We’ve seen it over and over this election season: attempts by various parties—and especially the media—to portray both candidates for the U.S. presidency as somehow equivalent, either out of cynicism, privilege—they have concluded, perhaps correctly that a Trump election would not affect their lives personally—or out of the mistaken notion that not rendering judgment is the same as being fair. And thus, the narrative: they are both equally dishonest. They are both equally racist, queerphobic, and misogynistic. They are both equally bad for the country. And they’ll claim this despite the hundreds upon hundreds of basketfuls of evidence to the contrary.
The same occurs here. Let’s be clear: Fara Maku and Tea’s offenses are not equivalent. Fara Maku here is guilty of assaulting his ex-girlfriend, who was guilty of nothing except wanting to live her own life, in order to make her incapable of living the life he wanted all because, like many deplorables, he has no respect for boundaries or consent. While it would be wrong and inaccurate to suggest that Tea is guiltless here—she did not push back when her poacher companion suggested murdering innocent bystanders**, and while I’ll make the argument that she deserved to take the matter of reparations for what Fara Maku did to her into her own hands (the chance that anyone else would have given her justice is precisely zero) ruining someone’s life is still not the same as murder—the episode is far more concerned her poaching, with Angela suggesting that that is the reason Avalon sent them, and with nothing really contradicting her. Poaching, while terrible, is less terrible than harming humans, and in equating the two, the episode is effectively claiming the opposite: that harming humans—harming women—is the less significant of the two. This, in turn, colors Tea as the worse of the two, and this is reflected by their fates. Tea is made to remain with her abuser, whom we’re meant to believe now feels contrite—despite absolutely no evidence to that effect but his word, which is worth…what, exactly?—and this is somehow appropriate, despite not being at all what she wanted to do with her life. Why? How? Why? Fara Maku’s karmic fate, meanwhile is…feeling remorse? If the crime is equivalent, why isn’t the punishment?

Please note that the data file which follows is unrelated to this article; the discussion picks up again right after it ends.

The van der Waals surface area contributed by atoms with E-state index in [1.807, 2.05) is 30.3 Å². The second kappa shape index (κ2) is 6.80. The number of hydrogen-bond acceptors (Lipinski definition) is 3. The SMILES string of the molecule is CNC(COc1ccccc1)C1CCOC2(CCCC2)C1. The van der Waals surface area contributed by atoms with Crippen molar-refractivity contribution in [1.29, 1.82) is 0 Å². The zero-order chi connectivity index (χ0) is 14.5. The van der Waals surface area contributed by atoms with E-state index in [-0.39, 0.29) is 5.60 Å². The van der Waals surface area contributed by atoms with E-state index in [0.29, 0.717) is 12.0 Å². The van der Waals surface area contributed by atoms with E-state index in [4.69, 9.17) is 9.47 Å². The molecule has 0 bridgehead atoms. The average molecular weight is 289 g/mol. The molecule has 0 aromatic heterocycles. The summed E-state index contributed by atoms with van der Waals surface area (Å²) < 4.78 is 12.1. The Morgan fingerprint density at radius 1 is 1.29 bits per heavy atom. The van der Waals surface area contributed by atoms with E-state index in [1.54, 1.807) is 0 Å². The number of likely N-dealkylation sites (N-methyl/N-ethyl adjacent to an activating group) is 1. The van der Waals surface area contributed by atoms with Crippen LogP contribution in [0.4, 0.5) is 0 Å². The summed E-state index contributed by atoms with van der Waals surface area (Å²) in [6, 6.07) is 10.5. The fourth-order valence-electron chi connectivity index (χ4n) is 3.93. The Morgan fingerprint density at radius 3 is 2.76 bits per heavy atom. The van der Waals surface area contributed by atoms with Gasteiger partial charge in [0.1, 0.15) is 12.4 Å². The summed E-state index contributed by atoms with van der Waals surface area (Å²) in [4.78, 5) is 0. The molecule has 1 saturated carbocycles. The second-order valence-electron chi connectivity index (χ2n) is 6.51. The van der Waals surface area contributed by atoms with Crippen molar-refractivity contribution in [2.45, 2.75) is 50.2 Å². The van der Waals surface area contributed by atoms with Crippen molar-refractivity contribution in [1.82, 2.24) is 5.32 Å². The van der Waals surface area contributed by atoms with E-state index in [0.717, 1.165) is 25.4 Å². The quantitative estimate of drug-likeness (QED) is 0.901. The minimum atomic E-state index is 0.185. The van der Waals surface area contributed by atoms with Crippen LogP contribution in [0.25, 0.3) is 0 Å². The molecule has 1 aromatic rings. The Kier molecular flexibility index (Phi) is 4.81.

Muddying the waters is the story of the panther, which is explicitly a parallel to Fara Maku and Tea’s, and features a similar attempt to transform a loved one. While the Panther’s attempt to transform her son is equally as immoral as Fara Maku’s, the episode doesn’t treat it as such, making the panther the sympathetic hero of her story. This dissonance is never brought up, which makes the fact that it is Diane who tells Fara Maku off rather ironic. Had she never questioned the story or its message, or had she always understood what it implied and simply remained silent? In any case, this element has the effect of making Fara Maku seem more sympathetic than his actions merit: of course he understood his actions to be loving; it’s what his people’s folklore—or at least, the only part we get to see—has been telling him ever since he was a child.